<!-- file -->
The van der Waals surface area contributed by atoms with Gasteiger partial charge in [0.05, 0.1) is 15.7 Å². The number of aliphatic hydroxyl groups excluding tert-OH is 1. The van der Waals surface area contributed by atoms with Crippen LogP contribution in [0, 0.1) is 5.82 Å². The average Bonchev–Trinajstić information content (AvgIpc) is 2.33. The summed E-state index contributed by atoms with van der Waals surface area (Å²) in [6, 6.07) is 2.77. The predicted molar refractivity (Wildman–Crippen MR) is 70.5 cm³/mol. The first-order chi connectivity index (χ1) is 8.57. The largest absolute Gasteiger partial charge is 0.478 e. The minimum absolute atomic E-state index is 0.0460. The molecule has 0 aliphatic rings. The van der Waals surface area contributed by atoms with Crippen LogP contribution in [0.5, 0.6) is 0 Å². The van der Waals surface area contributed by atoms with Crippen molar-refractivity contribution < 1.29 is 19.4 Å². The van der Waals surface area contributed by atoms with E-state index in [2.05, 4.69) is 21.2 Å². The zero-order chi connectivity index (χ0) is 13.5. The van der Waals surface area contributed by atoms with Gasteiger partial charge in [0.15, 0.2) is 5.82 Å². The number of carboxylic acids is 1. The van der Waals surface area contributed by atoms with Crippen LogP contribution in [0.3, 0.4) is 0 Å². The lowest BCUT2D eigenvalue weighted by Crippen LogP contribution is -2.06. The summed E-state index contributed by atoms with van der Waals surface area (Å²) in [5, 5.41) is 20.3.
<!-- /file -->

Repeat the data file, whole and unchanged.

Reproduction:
The van der Waals surface area contributed by atoms with Gasteiger partial charge in [0.05, 0.1) is 15.7 Å². The number of aliphatic hydroxyl groups excluding tert-OH is 1. The van der Waals surface area contributed by atoms with Crippen LogP contribution in [0, 0.1) is 5.82 Å². The average Bonchev–Trinajstić information content (AvgIpc) is 2.33. The summed E-state index contributed by atoms with van der Waals surface area (Å²) in [6, 6.07) is 2.77. The predicted molar refractivity (Wildman–Crippen MR) is 70.5 cm³/mol. The first-order chi connectivity index (χ1) is 8.57. The largest absolute Gasteiger partial charge is 0.478 e. The minimum absolute atomic E-state index is 0.0460. The molecule has 0 aliphatic rings. The van der Waals surface area contributed by atoms with Crippen LogP contribution in [0.5, 0.6) is 0 Å². The van der Waals surface area contributed by atoms with Crippen molar-refractivity contribution < 1.29 is 19.4 Å². The van der Waals surface area contributed by atoms with E-state index in [2.05, 4.69) is 21.2 Å². The zero-order chi connectivity index (χ0) is 13.5. The van der Waals surface area contributed by atoms with Gasteiger partial charge in [0.15, 0.2) is 5.82 Å². The number of carboxylic acids is 1. The van der Waals surface area contributed by atoms with Crippen LogP contribution in [0.3, 0.4) is 0 Å². The lowest BCUT2D eigenvalue weighted by Crippen LogP contribution is -2.06. The summed E-state index contributed by atoms with van der Waals surface area (Å²) in [5, 5.41) is 20.3.